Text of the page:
The website of the Thrift Savings Plan, the retirement program for 4.6 million federal employees and retirees, gives identity thieves clues about how to crack users passwords, some security analysts say. As it happens, TSP plans to change its password policy this coming weekend to eliminate those clues, a spokeswoman told Nextgov when asked about it this week.
Security has been a sensitive issue for TSP administrators after hackers in 2011 penetrated a contractor’s computer exposing the Social Security numbers of 125,000 plan participants.
The problem with the TSP website, one expert said, is that crooks can use details about creating logins to compose a convincing phishing email:
“The fact that they publish that it's an eight digit password length for changing your online contribution is unbelievable," NSS Labs Chief Technology Officer John Pirc says.
Worse yet, they aren't following U.S. Government Configuration Baseline guidelines that recommend agencies use passwords longer than eight characters, ideally at least 12 characters, he says. Based on recent tests, figuring out an eight character password takes about 24 hours, Pirc says.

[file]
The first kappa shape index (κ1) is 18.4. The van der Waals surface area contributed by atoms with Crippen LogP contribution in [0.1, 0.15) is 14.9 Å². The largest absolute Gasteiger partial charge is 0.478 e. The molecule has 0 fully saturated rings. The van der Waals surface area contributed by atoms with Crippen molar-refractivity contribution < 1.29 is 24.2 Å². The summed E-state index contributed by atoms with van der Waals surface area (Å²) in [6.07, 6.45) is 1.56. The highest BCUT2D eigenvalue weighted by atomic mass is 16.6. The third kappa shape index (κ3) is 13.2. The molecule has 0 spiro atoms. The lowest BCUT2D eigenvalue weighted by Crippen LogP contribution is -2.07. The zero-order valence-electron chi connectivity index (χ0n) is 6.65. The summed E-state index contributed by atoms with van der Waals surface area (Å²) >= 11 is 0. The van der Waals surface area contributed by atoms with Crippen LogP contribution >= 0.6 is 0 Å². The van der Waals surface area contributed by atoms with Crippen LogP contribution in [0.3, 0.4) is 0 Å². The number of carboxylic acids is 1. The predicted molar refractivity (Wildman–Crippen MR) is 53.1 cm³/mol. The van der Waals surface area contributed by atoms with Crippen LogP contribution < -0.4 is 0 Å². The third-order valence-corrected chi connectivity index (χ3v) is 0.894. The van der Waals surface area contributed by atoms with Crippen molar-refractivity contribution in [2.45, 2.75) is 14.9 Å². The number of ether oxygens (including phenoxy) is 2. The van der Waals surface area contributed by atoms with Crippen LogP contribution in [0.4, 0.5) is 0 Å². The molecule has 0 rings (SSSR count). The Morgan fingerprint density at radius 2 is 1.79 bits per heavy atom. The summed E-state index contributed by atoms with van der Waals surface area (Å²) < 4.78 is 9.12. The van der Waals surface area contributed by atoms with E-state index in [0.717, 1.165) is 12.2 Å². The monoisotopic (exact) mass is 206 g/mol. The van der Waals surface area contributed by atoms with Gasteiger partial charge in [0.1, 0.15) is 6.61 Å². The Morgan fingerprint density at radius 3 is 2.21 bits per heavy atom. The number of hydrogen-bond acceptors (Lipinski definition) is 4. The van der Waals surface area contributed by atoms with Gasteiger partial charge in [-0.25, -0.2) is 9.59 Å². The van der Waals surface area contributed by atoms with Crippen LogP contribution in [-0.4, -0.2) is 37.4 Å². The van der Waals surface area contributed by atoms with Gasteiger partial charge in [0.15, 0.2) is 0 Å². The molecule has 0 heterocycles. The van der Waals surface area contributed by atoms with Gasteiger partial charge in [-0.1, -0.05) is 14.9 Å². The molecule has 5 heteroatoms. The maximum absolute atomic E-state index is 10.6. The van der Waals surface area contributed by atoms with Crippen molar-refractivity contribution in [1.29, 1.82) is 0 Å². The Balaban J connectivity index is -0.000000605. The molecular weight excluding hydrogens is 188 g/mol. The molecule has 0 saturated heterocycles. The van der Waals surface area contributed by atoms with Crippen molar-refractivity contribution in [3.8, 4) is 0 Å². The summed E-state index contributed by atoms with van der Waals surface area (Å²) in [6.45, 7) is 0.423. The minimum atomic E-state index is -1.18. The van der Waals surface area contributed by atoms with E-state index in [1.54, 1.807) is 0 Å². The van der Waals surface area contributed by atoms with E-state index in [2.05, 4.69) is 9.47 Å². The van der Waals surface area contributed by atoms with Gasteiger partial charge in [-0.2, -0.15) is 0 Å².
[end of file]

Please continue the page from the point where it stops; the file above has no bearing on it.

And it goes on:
TSP should rethink the use of eight-character passwords and change the language on its website, which “provides cyber criminals with more information useful for crafting a believable email link for individuals to click on," he says.
When asked about Pirc's critique, TSP spokeswoman Kim Weaver, said in an email, "Your question is particularly timely. On Saturday, May 10, we will be changing the password requirements for our participants to access their account data. The new password will be 10 to 32 characters long; upper case/lower case alphanumeric with special characters."
She also pointed out that TSP is following NIST IT security guidelines for agencies, which she said state that password complexity requirements are an “organizationally defined requirement."
You've been warned. Fix your passwords this weekend.